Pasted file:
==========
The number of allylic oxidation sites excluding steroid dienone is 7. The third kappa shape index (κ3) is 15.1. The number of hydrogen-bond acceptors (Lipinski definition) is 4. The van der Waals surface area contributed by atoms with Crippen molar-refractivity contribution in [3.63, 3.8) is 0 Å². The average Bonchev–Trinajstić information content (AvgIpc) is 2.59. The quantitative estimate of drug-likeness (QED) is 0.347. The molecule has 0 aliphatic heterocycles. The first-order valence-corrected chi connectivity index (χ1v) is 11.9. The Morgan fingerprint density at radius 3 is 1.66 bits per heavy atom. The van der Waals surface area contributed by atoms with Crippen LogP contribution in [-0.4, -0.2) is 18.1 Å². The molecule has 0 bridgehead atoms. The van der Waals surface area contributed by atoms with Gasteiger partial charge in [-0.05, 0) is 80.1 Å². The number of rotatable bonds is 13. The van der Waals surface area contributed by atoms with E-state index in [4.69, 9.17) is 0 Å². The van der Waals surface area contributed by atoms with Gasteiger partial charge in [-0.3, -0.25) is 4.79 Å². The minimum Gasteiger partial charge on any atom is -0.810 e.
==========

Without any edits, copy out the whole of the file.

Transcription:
The number of allylic oxidation sites excluding steroid dienone is 7. The third kappa shape index (κ3) is 15.1. The number of hydrogen-bond acceptors (Lipinski definition) is 4. The van der Waals surface area contributed by atoms with Crippen molar-refractivity contribution in [3.63, 3.8) is 0 Å². The average Bonchev–Trinajstić information content (AvgIpc) is 2.59. The quantitative estimate of drug-likeness (QED) is 0.347. The molecule has 0 aliphatic heterocycles. The first-order valence-corrected chi connectivity index (χ1v) is 11.9. The Morgan fingerprint density at radius 3 is 1.66 bits per heavy atom. The van der Waals surface area contributed by atoms with Crippen LogP contribution in [-0.4, -0.2) is 18.1 Å². The molecule has 0 bridgehead atoms. The van der Waals surface area contributed by atoms with Gasteiger partial charge in [-0.05, 0) is 80.1 Å². The number of rotatable bonds is 13. The van der Waals surface area contributed by atoms with E-state index in [4.69, 9.17) is 0 Å². The van der Waals surface area contributed by atoms with Gasteiger partial charge in [-0.3, -0.25) is 4.79 Å². The minimum Gasteiger partial charge on any atom is -0.810 e.